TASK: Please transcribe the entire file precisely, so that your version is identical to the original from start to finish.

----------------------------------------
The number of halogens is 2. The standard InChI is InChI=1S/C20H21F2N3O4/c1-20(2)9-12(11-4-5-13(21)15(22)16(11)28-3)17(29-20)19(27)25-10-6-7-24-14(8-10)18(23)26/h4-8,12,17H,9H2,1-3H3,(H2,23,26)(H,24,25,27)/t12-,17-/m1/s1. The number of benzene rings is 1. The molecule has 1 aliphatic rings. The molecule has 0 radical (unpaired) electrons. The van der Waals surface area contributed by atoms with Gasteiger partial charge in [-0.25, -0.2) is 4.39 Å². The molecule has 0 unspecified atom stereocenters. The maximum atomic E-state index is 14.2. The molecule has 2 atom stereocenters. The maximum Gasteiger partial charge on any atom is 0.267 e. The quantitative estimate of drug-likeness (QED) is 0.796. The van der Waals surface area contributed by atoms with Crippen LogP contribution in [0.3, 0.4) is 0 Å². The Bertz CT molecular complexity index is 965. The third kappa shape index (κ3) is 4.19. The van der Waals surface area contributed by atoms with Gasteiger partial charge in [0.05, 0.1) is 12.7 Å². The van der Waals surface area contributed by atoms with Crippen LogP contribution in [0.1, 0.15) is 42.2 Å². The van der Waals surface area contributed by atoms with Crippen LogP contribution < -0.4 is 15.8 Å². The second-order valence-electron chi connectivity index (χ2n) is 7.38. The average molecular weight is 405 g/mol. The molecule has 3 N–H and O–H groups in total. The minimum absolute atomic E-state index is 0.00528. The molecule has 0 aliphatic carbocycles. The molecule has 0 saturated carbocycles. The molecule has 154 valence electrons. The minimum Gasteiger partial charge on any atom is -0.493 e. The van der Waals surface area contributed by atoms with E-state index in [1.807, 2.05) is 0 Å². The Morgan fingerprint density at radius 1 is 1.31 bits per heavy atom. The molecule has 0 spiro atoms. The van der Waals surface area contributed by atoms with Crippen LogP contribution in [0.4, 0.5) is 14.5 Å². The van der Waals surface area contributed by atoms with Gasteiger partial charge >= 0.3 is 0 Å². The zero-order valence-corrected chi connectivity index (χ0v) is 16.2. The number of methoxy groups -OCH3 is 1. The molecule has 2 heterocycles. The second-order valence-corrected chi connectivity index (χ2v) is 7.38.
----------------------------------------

The number of halogens is 2. The standard InChI is InChI=1S/C20H21F2N3O4/c1-20(2)9-12(11-4-5-13(21)15(22)16(11)28-3)17(29-20)19(27)25-10-6-7-24-14(8-10)18(23)26/h4-8,12,17H,9H2,1-3H3,(H2,23,26)(H,24,25,27)/t12-,17-/m1/s1. The number of benzene rings is 1. The molecule has 1 aliphatic rings. The molecule has 0 radical (unpaired) electrons. The van der Waals surface area contributed by atoms with Gasteiger partial charge in [-0.25, -0.2) is 4.39 Å². The molecule has 0 unspecified atom stereocenters. The maximum atomic E-state index is 14.2. The molecule has 2 atom stereocenters. The maximum Gasteiger partial charge on any atom is 0.267 e. The quantitative estimate of drug-likeness (QED) is 0.796. The van der Waals surface area contributed by atoms with Crippen LogP contribution in [0.3, 0.4) is 0 Å². The Bertz CT molecular complexity index is 965. The third kappa shape index (κ3) is 4.19. The van der Waals surface area contributed by atoms with Gasteiger partial charge in [0.05, 0.1) is 12.7 Å². The van der Waals surface area contributed by atoms with Crippen LogP contribution in [0.1, 0.15) is 42.2 Å². The van der Waals surface area contributed by atoms with Crippen LogP contribution < -0.4 is 15.8 Å². The second-order valence-electron chi connectivity index (χ2n) is 7.38. The average molecular weight is 405 g/mol. The molecule has 3 N–H and O–H groups in total. The minimum absolute atomic E-state index is 0.00528. The molecule has 0 aliphatic carbocycles. The molecule has 0 saturated carbocycles. The molecule has 154 valence electrons. The minimum Gasteiger partial charge on any atom is -0.493 e. The van der Waals surface area contributed by atoms with E-state index in [1.807, 2.05) is 0 Å². The Morgan fingerprint density at radius 1 is 1.31 bits per heavy atom. The molecule has 0 spiro atoms. The van der Waals surface area contributed by atoms with Crippen LogP contribution in [0.4, 0.5) is 14.5 Å². The van der Waals surface area contributed by atoms with Gasteiger partial charge >= 0.3 is 0 Å². The zero-order valence-corrected chi connectivity index (χ0v) is 16.2. The number of methoxy groups -OCH3 is 1. The molecule has 2 heterocycles. The second-order valence-corrected chi connectivity index (χ2v) is 7.38.